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Dark adaptation in vitamin A-deficient adults awaiting liver transplantation: improvement with intramuscular vitamin A treatment

Background/aims Although vitamin A deficiency is common in chronic liver disease, limited data exist on impairment of dark adaptation and response to therapy. The aims were (1) to assess dark adaptation in patients, (2) to assess the relationship between dark adaptation and vitamin A status, zinc and Child–Pugh score, (3) to compare perceived and measured dark adaptation and (4) to assess the dark adaptation response to intramuscular vitamin A.

Methods This was a prospective study of 20 patients (alcoholic liver disease 10, other parenchymal diseases six, cholestatic diseases four) awaiting liver transplantation. Selection was based on low serum retinol. There were 15 age-matched controls. Dark adaptation was measured with a SST-1 dark adaptometer and perception by questionnaire. Eight patients received 50 000 IU of retinyl palmitate, and dark adaptation was repeated at 1 month.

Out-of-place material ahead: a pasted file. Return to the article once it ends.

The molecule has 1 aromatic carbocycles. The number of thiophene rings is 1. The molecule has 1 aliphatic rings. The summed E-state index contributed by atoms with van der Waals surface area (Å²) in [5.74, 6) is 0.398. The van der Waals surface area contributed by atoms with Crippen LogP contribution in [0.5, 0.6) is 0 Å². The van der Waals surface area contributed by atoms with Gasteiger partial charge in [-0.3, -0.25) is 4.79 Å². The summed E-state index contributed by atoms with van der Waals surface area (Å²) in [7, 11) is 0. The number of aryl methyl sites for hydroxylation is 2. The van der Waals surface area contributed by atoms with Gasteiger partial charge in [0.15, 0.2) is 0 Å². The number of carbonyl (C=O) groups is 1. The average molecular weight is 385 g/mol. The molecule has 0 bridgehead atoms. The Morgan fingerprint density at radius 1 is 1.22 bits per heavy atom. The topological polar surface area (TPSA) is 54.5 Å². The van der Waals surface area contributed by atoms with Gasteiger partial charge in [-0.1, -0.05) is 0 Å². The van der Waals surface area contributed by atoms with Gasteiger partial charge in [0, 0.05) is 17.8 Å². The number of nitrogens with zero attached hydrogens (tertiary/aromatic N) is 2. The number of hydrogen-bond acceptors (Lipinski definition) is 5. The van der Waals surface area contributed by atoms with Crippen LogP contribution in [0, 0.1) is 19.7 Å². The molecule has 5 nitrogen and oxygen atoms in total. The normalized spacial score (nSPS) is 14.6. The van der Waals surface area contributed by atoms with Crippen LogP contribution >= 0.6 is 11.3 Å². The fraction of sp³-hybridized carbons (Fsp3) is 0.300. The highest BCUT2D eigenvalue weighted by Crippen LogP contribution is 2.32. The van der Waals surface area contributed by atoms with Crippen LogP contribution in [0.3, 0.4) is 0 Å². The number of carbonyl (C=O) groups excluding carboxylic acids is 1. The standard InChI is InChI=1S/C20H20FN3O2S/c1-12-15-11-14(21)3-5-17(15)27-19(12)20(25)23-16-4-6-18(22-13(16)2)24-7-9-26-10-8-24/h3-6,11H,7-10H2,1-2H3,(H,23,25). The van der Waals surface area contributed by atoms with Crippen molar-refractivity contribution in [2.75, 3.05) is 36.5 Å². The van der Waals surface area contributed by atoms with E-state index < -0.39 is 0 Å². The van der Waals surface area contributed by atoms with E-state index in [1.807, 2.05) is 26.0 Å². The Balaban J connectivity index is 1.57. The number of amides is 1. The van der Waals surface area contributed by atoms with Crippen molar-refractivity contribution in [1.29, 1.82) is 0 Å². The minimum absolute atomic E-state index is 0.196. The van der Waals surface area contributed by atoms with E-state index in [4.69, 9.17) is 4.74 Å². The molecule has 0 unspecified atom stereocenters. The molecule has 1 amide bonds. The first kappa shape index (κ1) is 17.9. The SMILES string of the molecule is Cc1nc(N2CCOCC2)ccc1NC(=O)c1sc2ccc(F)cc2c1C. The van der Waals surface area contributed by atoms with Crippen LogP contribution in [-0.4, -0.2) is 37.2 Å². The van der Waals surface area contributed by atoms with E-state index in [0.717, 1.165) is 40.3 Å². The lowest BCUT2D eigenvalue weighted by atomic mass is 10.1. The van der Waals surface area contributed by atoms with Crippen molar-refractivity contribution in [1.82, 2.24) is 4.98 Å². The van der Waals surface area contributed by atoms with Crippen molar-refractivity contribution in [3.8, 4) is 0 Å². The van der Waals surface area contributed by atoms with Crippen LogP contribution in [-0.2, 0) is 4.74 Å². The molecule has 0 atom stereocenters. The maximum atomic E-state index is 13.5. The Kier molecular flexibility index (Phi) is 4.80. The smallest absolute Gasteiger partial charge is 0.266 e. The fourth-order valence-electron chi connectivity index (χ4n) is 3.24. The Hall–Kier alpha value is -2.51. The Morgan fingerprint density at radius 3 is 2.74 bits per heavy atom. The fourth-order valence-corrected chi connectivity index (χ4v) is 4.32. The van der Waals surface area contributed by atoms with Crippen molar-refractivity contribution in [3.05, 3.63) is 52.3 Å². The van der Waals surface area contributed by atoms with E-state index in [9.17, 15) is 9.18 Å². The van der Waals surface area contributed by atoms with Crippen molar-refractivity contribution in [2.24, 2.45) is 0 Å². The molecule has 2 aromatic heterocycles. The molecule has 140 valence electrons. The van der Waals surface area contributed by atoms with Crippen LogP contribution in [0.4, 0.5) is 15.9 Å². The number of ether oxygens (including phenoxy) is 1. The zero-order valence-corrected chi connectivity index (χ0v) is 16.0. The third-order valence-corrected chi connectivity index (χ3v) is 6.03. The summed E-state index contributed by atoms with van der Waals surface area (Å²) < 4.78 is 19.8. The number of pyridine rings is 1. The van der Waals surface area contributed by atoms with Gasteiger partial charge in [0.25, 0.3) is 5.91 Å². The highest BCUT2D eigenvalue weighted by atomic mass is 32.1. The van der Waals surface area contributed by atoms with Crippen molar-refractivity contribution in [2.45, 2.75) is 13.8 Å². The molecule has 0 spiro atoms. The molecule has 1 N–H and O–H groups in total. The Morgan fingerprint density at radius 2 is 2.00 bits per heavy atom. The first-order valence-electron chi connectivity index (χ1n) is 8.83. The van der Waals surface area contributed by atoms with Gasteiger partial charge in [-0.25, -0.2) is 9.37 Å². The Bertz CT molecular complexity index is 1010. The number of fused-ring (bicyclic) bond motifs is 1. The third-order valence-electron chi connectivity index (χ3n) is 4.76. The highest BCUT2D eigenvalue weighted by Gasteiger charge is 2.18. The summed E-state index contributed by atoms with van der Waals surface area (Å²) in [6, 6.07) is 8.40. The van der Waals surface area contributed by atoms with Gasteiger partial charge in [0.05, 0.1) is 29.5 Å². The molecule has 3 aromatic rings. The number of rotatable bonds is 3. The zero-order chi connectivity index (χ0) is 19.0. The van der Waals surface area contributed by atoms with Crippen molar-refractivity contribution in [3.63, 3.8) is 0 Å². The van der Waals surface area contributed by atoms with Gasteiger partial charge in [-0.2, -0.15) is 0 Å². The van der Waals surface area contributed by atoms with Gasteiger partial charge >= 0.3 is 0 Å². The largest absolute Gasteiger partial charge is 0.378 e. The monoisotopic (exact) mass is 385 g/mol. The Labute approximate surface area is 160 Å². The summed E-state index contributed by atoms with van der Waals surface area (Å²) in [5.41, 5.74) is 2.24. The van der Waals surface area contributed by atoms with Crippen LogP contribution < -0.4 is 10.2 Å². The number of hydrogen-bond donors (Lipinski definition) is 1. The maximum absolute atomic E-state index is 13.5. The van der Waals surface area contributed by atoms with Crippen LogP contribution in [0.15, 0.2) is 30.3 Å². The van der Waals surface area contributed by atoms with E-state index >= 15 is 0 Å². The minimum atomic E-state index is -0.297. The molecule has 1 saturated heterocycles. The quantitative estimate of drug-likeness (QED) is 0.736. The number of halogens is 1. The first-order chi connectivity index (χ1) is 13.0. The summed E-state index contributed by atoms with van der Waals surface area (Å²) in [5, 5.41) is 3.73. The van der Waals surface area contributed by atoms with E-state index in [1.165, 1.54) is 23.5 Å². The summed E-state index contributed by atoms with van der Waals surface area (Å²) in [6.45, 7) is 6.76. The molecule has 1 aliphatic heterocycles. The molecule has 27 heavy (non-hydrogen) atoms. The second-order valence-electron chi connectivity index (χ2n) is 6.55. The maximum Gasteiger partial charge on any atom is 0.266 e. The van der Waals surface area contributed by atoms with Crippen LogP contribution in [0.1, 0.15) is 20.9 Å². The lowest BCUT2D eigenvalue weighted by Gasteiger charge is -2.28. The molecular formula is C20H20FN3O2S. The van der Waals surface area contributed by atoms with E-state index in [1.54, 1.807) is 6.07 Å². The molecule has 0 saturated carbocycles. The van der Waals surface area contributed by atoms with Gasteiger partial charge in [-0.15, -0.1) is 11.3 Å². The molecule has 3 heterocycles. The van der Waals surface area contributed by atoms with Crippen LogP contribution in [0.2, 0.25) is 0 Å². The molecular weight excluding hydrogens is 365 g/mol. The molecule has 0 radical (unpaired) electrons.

Results Forty per cent of patients had impaired dark adaptation. Patients with alcoholic liver disease were more impaired than those with other parenchymal diseases (p=0.015). No relationship was found between dark adaptation and the biochemical indicators or Child–Pugh score. Seventy-five per cent of patients with impairment did not perceive a problem. After intervention, light of half the previous intensity could be seen (p=0.05).

Conclusions Dark-adaptation impairment was common, was worse in alcoholic liver disease, was largely not appreciated by the patients and improved with vitamin A treatment.

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